Fourth, the President and his allies in Congress redefined savings and augmentation in open defiance of the unanimous Supreme Court ruling on the DAP. The high courts rulings become part of the laws of the land, and they should be embraced and supported, not defied, especially by lawmakers.

Unfortunately, the definition of savings (Section 65 of the General Provisions and augmentation (Section 66 of the General Provisions) skirts the Supreme Court ruling (Araullo v. Aquino, GR No. 209287, July 1. 2014) against DAP. The high court ruled that savings can be declared only when there are still funds available after the final discontinuance or abandonment of the program, activity or project (P/A/P; underscoring mine).

House Bill 6131 (the 2016 General Appropriations Bill) redefined savings as: “…portions or balances of any released appropriations in this Act which have not been obligated as a result of the following:

(a) final discontinuance or abandonment of a P/A/P by the head of the agency concerned due to causes not attributable to the fault or negligence of the said agency which would render it possible for the agency to implement said P/A/P during the validity of the appropriations;

(b) non-commencement of the P/A/P for which the appropriations is released. For this purpose, non-commencement shall refer to the inability of the agency or its duly authorized procurement agent to obligate the released allotment and implement the P/A/P due to natural or man-made calamities or other causes not attributable to the fault of negligence of the agency concerned during the validity of the appropriations;

(c) decreased cost resulting from improved efficiency during the implementation or until the completion by agencies of their P/A/Ps: PROVIDED that the agencies will still be able to deliver the targets or services as approved in this Act; and

(d) Difference between the approved budget for the contract and the contract award price including any variations required for the project.

PROVIDED, however, that savings may likewise refer to available balances of appropriations arising from unused compensation and related costs pertaining to (i) unfilled vacant or abolished positions; (ii) non-entitlement to allowances and benefits; (iii) leaves of absence without pay; and (iv) unutilized pension and retirement benefits arising from death of pensioners, decrease in the number of retirees, or other related costs.

Programmed appropriations which have not been released or allotments not obligated due to the fault of the agency concerned shall not be considered savings.”

Paragraphs (a) and (b) gives the head of the agency the discretion to continue or abandon the P/A/P as authorized by Congress allegedly on justifiable grounds during the validity of the appropriations (one year for personal services and maintenance and other operating expenses, and two years for capital outlays. This is contrary to the power of the purse vested in Congress as it scrutinizes and approves the National Expenditure Program as submitted by the President. After the GAA has been enacted into law, the head of the agency can longer modify or realign the specific budget item.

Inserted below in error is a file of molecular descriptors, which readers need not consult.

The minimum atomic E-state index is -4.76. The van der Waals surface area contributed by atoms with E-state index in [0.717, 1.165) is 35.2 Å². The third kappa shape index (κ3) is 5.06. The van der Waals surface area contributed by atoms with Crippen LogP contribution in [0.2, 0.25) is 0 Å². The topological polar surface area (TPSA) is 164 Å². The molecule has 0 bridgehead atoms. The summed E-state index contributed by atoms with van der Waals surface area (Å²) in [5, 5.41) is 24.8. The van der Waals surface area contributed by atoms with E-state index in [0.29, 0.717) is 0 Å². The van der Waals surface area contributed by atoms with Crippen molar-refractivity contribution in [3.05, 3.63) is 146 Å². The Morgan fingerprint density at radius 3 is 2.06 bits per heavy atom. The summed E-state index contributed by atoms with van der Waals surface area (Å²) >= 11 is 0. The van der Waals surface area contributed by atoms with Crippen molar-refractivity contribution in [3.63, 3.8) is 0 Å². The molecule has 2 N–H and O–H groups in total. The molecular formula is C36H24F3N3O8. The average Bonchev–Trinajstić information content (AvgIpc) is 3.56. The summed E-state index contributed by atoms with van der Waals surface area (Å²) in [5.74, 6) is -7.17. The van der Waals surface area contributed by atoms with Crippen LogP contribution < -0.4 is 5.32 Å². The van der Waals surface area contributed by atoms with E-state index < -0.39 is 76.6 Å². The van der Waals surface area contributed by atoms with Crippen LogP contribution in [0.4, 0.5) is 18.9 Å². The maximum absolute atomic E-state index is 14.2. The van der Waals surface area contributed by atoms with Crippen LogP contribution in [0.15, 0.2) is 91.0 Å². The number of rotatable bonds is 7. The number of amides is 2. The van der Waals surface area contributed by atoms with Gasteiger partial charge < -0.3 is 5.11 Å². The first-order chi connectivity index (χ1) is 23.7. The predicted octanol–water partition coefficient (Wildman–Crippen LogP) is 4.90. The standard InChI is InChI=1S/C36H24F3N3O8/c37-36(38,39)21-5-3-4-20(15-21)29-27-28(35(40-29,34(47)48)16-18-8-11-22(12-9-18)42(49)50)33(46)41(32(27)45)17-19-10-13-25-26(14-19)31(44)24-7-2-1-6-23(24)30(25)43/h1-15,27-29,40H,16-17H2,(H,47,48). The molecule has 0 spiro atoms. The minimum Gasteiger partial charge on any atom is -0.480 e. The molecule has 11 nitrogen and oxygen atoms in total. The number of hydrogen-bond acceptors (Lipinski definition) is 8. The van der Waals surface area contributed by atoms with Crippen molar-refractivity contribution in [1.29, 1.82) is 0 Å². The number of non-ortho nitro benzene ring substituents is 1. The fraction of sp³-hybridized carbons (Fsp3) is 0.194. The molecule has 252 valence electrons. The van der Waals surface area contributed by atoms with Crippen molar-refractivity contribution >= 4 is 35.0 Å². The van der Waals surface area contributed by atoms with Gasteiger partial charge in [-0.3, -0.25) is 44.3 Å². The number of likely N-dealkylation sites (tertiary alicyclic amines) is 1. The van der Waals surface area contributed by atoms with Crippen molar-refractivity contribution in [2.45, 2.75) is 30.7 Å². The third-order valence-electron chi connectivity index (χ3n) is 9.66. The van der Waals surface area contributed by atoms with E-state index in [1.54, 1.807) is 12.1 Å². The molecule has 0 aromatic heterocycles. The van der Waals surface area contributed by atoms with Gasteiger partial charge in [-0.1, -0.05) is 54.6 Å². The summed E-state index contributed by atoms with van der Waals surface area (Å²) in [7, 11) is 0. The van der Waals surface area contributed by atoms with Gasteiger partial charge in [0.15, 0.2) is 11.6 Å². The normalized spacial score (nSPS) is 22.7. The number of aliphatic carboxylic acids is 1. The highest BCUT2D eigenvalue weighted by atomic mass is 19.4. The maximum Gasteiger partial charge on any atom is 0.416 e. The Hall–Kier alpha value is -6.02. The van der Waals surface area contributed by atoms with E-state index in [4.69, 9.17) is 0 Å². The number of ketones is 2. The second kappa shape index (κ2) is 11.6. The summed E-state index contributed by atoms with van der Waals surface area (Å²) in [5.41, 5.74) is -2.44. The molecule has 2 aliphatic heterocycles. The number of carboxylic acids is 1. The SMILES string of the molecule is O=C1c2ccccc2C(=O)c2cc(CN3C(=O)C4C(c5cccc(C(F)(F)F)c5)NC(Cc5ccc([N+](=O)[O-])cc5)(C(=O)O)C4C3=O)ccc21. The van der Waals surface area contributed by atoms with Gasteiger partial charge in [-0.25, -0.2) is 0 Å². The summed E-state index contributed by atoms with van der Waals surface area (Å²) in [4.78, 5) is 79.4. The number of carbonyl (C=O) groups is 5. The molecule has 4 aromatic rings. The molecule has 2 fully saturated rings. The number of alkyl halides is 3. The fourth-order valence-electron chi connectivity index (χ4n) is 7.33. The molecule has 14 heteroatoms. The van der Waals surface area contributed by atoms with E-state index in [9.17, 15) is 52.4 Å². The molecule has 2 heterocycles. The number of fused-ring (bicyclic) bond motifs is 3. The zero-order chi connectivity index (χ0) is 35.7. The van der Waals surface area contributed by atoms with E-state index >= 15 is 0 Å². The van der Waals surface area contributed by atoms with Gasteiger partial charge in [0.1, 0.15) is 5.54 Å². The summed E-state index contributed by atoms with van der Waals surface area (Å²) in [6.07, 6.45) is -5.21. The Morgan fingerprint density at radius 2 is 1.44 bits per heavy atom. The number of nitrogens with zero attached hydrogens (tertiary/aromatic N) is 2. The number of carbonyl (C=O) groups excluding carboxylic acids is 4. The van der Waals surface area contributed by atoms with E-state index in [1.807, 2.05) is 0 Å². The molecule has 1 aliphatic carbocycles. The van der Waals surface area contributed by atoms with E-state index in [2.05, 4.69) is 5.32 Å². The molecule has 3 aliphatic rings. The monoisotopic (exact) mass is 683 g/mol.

Paragraph (d) is flawed because savings is not necessarily assured after the contract award price has been determined. In practice, there may be some contract variations during project implementation. Only when the project is completed can savings be determined, not when the contract price has been determined.

Balances of appropriations arising from unused compensation and related costs cannot, and should not be considered savings, because it creates perverse fiscal behavior. The agency head may choose not to hire personnel (teachers, policemen, judges, and so on) when public interests require that they should, presumably so they can create savings within his/her agency. It may also create incentives for the Budget secretary to bloat the personnel requirements so he can generate savings in the hope that later, savings can be used to augment other items in the budget. It should be noted that the proposed 2016 budget request a huge P92.258 billion for the lump-sum Miscellaneous Personnel Benefits Fund.

It would be good budget practice not to treat balances of appropriations from lump-sum funds (Miscellaneous Personnel Benefits Fund; MPBF), the National Disaster and Risk Reduction and Management Fund (P38.896 billion), the Pension and Gratuity Fund (P113.977 billion) as savings.

On Justice Marvic M. V. F. Leonen’s concurring opinion in the DAP case, he said “for there to be valid savings of every centavo in the pooled funds, there must be a showing (a) that the activity has been completed, finally discontinued and abandoned; and (b) why such activity was finally discontinued and abandoned and its consistency with existing statutes.”

Congress should correct this brazen attempt to circumvent the high court’s ruling on the definition by reverting to the definition of savings used in the 2011, 2012 and 2013 GAAs, namely:

“Savings refer to portions or balances of any programmed appropriation in this Act free from any obligation or encumbrance which are: (i) still available after the completion or final discontinuance or abandonment of the work, activity or purpose for which the appropriation is authorized; (ii) from appropriations balances arising from unpaid compensation and related costs pertaining to vacant positions and leaves of absence without pay; and (iii) from appropriations balances realized from the implementation of measures resulting in improved systems and efficiencies and thus enabled agencies to meet and deliver the required or planned targets, programs and services approved in this Act at a lesser cost.”

Past administrations have lived with such definition of savings, why can’t the Aquino III administration do the same?

The 2015 and 2016 formulations of savings were meant to circumvent the Supreme Court decision on the DAP. Congress should not be a party to this attempt to defy the high court, especially since it limits its congressional power of the purse.

Finally, in order to limit the Executive abuse of the budget by deliberately creating a huge slack in the budget, the balance of appropriations from the MPBF, the National Disaster and Risk Reduction and Management Fund the Pension and Gratuity Fund should not be considered savings.